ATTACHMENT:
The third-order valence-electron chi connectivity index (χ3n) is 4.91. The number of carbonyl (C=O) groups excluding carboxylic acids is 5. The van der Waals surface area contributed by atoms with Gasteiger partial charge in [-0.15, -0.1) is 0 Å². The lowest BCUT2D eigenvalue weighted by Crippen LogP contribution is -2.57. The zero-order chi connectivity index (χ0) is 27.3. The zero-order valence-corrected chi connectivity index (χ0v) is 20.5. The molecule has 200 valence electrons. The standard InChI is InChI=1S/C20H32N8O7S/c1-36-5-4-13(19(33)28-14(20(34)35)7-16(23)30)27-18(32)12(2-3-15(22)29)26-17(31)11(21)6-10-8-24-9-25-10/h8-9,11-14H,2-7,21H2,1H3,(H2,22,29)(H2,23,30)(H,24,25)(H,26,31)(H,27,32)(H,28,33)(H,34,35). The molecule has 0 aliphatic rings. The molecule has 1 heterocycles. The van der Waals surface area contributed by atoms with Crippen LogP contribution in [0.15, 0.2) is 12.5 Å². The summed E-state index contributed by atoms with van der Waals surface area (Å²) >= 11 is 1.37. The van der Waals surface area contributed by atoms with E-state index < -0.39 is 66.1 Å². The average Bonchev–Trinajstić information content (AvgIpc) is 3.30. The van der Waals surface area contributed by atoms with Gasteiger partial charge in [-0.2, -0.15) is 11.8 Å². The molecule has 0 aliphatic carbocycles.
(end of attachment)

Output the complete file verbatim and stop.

The third-order valence-electron chi connectivity index (χ3n) is 4.91. The number of carbonyl (C=O) groups excluding carboxylic acids is 5. The van der Waals surface area contributed by atoms with Gasteiger partial charge in [-0.15, -0.1) is 0 Å². The lowest BCUT2D eigenvalue weighted by Crippen LogP contribution is -2.57. The zero-order chi connectivity index (χ0) is 27.3. The zero-order valence-corrected chi connectivity index (χ0v) is 20.5. The molecule has 200 valence electrons. The standard InChI is InChI=1S/C20H32N8O7S/c1-36-5-4-13(19(33)28-14(20(34)35)7-16(23)30)27-18(32)12(2-3-15(22)29)26-17(31)11(21)6-10-8-24-9-25-10/h8-9,11-14H,2-7,21H2,1H3,(H2,22,29)(H2,23,30)(H,24,25)(H,26,31)(H,27,32)(H,28,33)(H,34,35). The molecule has 0 aliphatic rings. The molecule has 1 heterocycles. The van der Waals surface area contributed by atoms with Crippen LogP contribution in [0.15, 0.2) is 12.5 Å². The summed E-state index contributed by atoms with van der Waals surface area (Å²) >= 11 is 1.37. The van der Waals surface area contributed by atoms with E-state index < -0.39 is 66.1 Å². The average Bonchev–Trinajstić information content (AvgIpc) is 3.30. The van der Waals surface area contributed by atoms with Gasteiger partial charge in [-0.2, -0.15) is 11.8 Å². The molecule has 0 aliphatic carbocycles.